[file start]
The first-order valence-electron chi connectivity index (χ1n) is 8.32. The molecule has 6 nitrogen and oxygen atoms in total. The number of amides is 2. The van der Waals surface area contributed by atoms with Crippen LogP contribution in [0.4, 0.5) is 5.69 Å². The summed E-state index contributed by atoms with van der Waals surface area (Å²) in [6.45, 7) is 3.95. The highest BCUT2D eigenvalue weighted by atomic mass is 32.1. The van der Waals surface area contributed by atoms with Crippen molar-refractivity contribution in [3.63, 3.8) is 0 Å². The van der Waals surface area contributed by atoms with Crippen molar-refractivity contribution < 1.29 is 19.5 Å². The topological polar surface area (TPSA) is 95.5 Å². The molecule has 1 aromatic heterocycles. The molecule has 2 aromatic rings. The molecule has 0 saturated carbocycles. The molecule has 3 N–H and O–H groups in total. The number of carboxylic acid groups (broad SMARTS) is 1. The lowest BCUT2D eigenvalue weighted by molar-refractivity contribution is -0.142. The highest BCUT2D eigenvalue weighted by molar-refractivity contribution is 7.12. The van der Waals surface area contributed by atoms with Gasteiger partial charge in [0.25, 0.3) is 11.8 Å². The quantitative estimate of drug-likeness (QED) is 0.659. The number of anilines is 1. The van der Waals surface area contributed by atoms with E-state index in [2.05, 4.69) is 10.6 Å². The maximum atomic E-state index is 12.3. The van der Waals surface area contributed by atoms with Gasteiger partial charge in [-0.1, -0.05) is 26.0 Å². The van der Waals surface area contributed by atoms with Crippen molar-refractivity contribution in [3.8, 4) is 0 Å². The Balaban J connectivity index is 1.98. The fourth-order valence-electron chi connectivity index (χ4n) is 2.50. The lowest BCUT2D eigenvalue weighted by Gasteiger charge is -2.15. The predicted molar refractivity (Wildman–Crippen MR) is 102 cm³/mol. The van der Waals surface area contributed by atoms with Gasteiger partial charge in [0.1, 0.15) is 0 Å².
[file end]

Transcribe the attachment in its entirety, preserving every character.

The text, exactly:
The first-order valence-electron chi connectivity index (χ1n) is 8.32. The molecule has 6 nitrogen and oxygen atoms in total. The number of amides is 2. The van der Waals surface area contributed by atoms with Crippen LogP contribution in [0.4, 0.5) is 5.69 Å². The summed E-state index contributed by atoms with van der Waals surface area (Å²) in [6.45, 7) is 3.95. The highest BCUT2D eigenvalue weighted by atomic mass is 32.1. The van der Waals surface area contributed by atoms with Crippen molar-refractivity contribution in [3.63, 3.8) is 0 Å². The van der Waals surface area contributed by atoms with Crippen molar-refractivity contribution < 1.29 is 19.5 Å². The topological polar surface area (TPSA) is 95.5 Å². The molecule has 1 aromatic heterocycles. The molecule has 2 aromatic rings. The molecule has 0 saturated carbocycles. The molecule has 3 N–H and O–H groups in total. The number of carboxylic acid groups (broad SMARTS) is 1. The lowest BCUT2D eigenvalue weighted by molar-refractivity contribution is -0.142. The highest BCUT2D eigenvalue weighted by molar-refractivity contribution is 7.12. The van der Waals surface area contributed by atoms with Gasteiger partial charge in [0.25, 0.3) is 11.8 Å². The quantitative estimate of drug-likeness (QED) is 0.659. The number of anilines is 1. The van der Waals surface area contributed by atoms with E-state index in [2.05, 4.69) is 10.6 Å². The maximum atomic E-state index is 12.3. The van der Waals surface area contributed by atoms with Gasteiger partial charge in [-0.1, -0.05) is 26.0 Å². The van der Waals surface area contributed by atoms with Crippen molar-refractivity contribution in [3.8, 4) is 0 Å². The Balaban J connectivity index is 1.98. The fourth-order valence-electron chi connectivity index (χ4n) is 2.50. The lowest BCUT2D eigenvalue weighted by Gasteiger charge is -2.15. The predicted molar refractivity (Wildman–Crippen MR) is 102 cm³/mol. The van der Waals surface area contributed by atoms with Gasteiger partial charge in [0.1, 0.15) is 0 Å².